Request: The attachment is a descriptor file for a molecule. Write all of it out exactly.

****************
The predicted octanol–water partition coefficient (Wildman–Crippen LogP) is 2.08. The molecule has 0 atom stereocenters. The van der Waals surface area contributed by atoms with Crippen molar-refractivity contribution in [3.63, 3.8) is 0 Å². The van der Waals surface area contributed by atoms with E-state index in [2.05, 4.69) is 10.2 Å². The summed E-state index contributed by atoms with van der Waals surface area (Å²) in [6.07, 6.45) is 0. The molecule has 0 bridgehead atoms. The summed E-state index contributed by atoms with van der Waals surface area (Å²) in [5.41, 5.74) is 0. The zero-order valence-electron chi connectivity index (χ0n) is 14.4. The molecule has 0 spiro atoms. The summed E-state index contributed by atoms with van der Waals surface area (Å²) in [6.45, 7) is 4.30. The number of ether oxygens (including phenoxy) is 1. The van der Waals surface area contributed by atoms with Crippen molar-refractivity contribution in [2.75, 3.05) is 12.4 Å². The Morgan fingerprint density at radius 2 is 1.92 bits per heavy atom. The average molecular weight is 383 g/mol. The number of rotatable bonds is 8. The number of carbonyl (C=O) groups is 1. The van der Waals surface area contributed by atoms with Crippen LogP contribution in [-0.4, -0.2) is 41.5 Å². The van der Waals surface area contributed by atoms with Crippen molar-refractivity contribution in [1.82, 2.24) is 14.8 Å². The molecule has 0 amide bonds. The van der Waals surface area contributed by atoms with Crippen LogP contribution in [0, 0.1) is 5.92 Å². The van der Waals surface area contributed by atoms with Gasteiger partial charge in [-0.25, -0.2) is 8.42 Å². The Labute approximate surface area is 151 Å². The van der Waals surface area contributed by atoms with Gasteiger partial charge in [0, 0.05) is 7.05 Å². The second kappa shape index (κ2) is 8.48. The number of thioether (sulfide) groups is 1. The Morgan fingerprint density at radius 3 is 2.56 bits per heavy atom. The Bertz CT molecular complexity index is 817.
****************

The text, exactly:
The predicted octanol–water partition coefficient (Wildman–Crippen LogP) is 2.08. The molecule has 0 atom stereocenters. The van der Waals surface area contributed by atoms with Crippen molar-refractivity contribution in [3.63, 3.8) is 0 Å². The van der Waals surface area contributed by atoms with E-state index in [2.05, 4.69) is 10.2 Å². The summed E-state index contributed by atoms with van der Waals surface area (Å²) in [6.07, 6.45) is 0. The molecule has 0 bridgehead atoms. The summed E-state index contributed by atoms with van der Waals surface area (Å²) in [5.41, 5.74) is 0. The zero-order valence-electron chi connectivity index (χ0n) is 14.4. The molecule has 0 spiro atoms. The summed E-state index contributed by atoms with van der Waals surface area (Å²) in [6.45, 7) is 4.30. The number of ether oxygens (including phenoxy) is 1. The van der Waals surface area contributed by atoms with Crippen molar-refractivity contribution in [2.75, 3.05) is 12.4 Å². The Morgan fingerprint density at radius 2 is 1.92 bits per heavy atom. The average molecular weight is 383 g/mol. The number of rotatable bonds is 8. The number of carbonyl (C=O) groups is 1. The van der Waals surface area contributed by atoms with Crippen LogP contribution in [-0.4, -0.2) is 41.5 Å². The van der Waals surface area contributed by atoms with Crippen molar-refractivity contribution in [1.82, 2.24) is 14.8 Å². The molecule has 0 amide bonds. The van der Waals surface area contributed by atoms with Crippen LogP contribution in [0, 0.1) is 5.92 Å². The van der Waals surface area contributed by atoms with Gasteiger partial charge in [-0.25, -0.2) is 8.42 Å². The Labute approximate surface area is 151 Å². The van der Waals surface area contributed by atoms with Gasteiger partial charge in [0, 0.05) is 7.05 Å². The second kappa shape index (κ2) is 8.48. The number of thioether (sulfide) groups is 1. The Morgan fingerprint density at radius 3 is 2.56 bits per heavy atom. The Bertz CT molecular complexity index is 817.